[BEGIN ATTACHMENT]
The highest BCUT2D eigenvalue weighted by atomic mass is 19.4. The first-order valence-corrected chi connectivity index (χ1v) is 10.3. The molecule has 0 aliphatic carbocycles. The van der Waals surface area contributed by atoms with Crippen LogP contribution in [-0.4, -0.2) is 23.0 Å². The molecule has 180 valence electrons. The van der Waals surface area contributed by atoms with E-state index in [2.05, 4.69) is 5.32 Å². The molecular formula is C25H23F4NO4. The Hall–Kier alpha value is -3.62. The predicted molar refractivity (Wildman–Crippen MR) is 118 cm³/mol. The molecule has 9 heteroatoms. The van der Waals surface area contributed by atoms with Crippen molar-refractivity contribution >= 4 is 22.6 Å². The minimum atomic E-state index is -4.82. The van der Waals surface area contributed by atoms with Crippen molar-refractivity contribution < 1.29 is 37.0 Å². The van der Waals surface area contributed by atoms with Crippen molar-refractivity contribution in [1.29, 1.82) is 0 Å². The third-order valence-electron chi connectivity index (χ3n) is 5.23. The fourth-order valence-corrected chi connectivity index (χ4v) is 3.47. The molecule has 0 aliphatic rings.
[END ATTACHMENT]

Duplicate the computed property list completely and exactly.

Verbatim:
The highest BCUT2D eigenvalue weighted by atomic mass is 19.4. The first-order valence-corrected chi connectivity index (χ1v) is 10.3. The molecule has 0 aliphatic carbocycles. The van der Waals surface area contributed by atoms with Crippen LogP contribution in [-0.4, -0.2) is 23.0 Å². The molecule has 180 valence electrons. The van der Waals surface area contributed by atoms with E-state index in [2.05, 4.69) is 5.32 Å². The molecular formula is C25H23F4NO4. The Hall–Kier alpha value is -3.62. The predicted molar refractivity (Wildman–Crippen MR) is 118 cm³/mol. The molecule has 9 heteroatoms. The van der Waals surface area contributed by atoms with Crippen molar-refractivity contribution >= 4 is 22.6 Å². The minimum atomic E-state index is -4.82. The van der Waals surface area contributed by atoms with Crippen molar-refractivity contribution < 1.29 is 37.0 Å². The van der Waals surface area contributed by atoms with Crippen molar-refractivity contribution in [1.29, 1.82) is 0 Å². The third-order valence-electron chi connectivity index (χ3n) is 5.23. The fourth-order valence-corrected chi connectivity index (χ4v) is 3.47. The molecule has 0 aliphatic rings.